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‘If we get 35% of normal takings, it’ll be a success’

‘If we get 35% of normal takings, it’ll be a success’: Popular European holiday destinations – and British travel agents – face dire finances after being starved of tourists during crisis

  • One mayor said businesses would be happy with just a third of normal takings 
  • Typically thriving coastal resorts in Europe have been starved of tourism in crisis 
  • Italy’s tourist footfall has nosedived almost 80 per cent and Greece 75 per cent 

Hotels and restaurants in popular European holiday destinations are braced for bleak balance sheets this year as tourists remain squeamish about travelling abroad.  

One mayor of a village on the Amalfi coast usually brimming with summer tourists said that businesses would be happy to claw in just a third of normal earnings.

Michele De Lucia, mayor of Positano, told La Stampa newspaper: ‘If takings from tourism reach 35 per cent compared with normal, we will consider that a success. Without foreign tourists, it’s really tough.’ 

His gloomy outlook reflects the wider situation across the continent, with typically thriving coastal resorts in Spain, Italy and Greece starved of bookings during the crisis.  

Eerily quiet beaches and promenades in San Antonio on Ibiza, usually flooded with tourists in summer 

The gradual easing of national lockdowns offered a glimmer of hope that their holiday season could be salvaged.

But an unshakable reluctance of many to fly overseas has left beaches eerily quiet and hotel rooms empty. 

Italy’s tourist footfall has nosedived almost 80 per cent, sending alarm bells ringing in the country which credits tourism for 13 per cent of its GDP.

The tourism drought is partially being offset by a surge in Italians looking closer to home for summer holidays.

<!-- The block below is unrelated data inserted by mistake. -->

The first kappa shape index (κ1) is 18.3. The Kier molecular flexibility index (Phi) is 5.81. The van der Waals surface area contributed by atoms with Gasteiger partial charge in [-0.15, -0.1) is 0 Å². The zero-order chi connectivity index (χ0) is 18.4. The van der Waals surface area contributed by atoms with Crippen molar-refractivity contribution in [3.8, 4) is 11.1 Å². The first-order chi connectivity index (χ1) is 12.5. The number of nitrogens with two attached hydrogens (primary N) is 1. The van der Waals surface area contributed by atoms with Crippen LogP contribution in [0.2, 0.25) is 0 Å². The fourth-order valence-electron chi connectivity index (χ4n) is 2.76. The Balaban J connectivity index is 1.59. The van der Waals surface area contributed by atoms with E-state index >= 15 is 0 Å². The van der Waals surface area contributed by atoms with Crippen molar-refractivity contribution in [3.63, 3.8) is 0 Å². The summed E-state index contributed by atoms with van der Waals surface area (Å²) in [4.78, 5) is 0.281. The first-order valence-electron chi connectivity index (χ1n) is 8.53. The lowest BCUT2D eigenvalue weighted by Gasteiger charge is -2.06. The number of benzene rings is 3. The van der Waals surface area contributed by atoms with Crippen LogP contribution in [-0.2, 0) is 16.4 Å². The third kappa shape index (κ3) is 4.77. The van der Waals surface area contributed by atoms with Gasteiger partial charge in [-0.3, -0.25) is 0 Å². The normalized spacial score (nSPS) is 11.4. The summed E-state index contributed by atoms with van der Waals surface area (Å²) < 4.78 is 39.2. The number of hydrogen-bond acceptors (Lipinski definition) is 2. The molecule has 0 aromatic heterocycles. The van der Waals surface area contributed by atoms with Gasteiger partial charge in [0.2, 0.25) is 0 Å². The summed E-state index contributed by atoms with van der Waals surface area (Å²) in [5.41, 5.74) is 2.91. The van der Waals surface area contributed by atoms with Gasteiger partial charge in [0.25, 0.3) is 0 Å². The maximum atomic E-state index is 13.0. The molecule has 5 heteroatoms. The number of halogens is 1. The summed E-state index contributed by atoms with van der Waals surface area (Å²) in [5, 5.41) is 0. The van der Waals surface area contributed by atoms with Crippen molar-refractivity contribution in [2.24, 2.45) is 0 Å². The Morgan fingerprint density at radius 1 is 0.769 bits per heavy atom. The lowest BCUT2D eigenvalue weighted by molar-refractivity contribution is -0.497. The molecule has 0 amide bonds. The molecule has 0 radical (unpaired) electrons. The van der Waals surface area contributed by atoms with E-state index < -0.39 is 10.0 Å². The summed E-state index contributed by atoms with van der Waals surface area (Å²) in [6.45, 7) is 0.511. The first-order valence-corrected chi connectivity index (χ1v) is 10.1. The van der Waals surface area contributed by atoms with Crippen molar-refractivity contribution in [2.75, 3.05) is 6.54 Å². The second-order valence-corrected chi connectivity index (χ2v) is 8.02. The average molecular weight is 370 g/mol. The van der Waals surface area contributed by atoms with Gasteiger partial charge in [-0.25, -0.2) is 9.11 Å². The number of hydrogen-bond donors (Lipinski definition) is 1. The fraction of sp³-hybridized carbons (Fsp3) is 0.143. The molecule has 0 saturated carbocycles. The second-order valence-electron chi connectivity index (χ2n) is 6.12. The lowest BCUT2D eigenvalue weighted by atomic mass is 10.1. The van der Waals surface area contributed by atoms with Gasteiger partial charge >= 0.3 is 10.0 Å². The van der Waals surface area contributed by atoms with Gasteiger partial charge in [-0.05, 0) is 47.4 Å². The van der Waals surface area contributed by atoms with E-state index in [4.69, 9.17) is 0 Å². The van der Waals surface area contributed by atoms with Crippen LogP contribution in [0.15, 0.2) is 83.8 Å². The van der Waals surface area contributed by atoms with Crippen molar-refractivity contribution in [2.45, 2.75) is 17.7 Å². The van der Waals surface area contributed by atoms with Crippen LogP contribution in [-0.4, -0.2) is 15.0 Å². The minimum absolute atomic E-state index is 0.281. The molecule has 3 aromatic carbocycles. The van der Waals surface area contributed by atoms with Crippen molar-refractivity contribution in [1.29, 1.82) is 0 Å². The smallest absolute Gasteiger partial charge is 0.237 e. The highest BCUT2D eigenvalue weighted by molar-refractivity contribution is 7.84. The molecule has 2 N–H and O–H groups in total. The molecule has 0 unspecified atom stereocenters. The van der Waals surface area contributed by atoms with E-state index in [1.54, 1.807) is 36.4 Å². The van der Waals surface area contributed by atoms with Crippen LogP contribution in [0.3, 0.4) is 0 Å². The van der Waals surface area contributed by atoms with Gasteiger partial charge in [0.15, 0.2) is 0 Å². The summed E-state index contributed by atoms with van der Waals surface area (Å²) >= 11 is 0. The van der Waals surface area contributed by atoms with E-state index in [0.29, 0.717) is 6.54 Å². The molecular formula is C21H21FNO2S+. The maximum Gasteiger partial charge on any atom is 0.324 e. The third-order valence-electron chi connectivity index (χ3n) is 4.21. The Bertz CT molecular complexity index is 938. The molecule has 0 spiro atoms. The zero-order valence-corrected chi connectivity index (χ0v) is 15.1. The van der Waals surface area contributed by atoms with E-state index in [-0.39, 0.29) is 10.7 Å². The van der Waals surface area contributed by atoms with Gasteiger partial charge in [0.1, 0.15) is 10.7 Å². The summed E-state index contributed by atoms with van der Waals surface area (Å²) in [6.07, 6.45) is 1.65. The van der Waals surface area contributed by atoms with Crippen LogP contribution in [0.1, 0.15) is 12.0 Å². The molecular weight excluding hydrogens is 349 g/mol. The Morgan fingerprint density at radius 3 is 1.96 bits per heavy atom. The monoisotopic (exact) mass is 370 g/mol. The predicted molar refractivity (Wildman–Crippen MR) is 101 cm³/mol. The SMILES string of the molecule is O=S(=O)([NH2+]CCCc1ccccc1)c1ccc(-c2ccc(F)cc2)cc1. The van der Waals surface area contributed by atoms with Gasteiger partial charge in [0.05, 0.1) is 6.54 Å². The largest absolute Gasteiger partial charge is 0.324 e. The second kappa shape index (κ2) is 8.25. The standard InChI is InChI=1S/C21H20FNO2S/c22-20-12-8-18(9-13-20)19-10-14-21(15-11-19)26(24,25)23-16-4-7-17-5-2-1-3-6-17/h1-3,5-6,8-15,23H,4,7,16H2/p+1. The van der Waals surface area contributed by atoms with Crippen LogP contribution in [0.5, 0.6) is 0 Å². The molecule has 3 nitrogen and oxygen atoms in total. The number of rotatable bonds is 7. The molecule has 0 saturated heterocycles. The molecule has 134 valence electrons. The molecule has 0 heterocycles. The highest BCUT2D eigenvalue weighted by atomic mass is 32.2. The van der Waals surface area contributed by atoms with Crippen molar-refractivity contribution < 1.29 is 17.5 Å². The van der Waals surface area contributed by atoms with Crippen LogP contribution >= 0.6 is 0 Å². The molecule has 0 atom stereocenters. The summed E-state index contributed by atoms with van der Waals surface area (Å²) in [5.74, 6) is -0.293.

Yet there is still a gulf in typical business takings as Italians tend not to spend as much as overseas visitors.

‘The problem is that Italians do not have the same spending habits as foreigners,’ said one industry representative.

British citizens arrive at the Malaga-Costa del Sol Airport after the UK imposed a quarantine on all travellers from Spain

British citizens arrive at the Malaga-Costa del Sol Airport after the UK imposed a quarantine on all travellers from Spain

Spain’s tourism sector is also reeling from the decision by the UK government to impose quarantine on all arrivals returning to Britain.

Ministers revoked the air corridor with Spain after growing increasingly concerned at the country’s resurgence in coronavirus cases, meaning travellers will have to self-isolate for 14 days upon landing in the UK.

Toni Mayor, president of the Benidorm and Costa Blanca hotel association Hosbec, described the shock UK move as a ‘hammer blow.’

He said: ‘It couldn’t have come at a worse time. It was looking pretty good from August 1.

‘Bookings were up including family bookings and around 85 per cent of our hotels were going to be open and we were looking forward to having at least something of a normal summer.

‘This announcement is going to bring everything crashing down.’

MailOnline understands there is a ‘live discussion’ to cut this period to 10 days to persuade nervous holidaymakers to press ahead with their bookings and not cancel. 

The economic shocks of the pandemic continue to tremor across the mainland, with Portugal’s tourism industry also on the brink. 

The Algarve, the jewel of the country’s coastline that usually attracts two million British holidaymakers, has this year only seen 91,000 UK tourists, according to the Daily Telegraph.

And even Greece, which has largely stamped out Covid-19, has been shunned by tourists is only pulling in a quarter of its average summer footfall.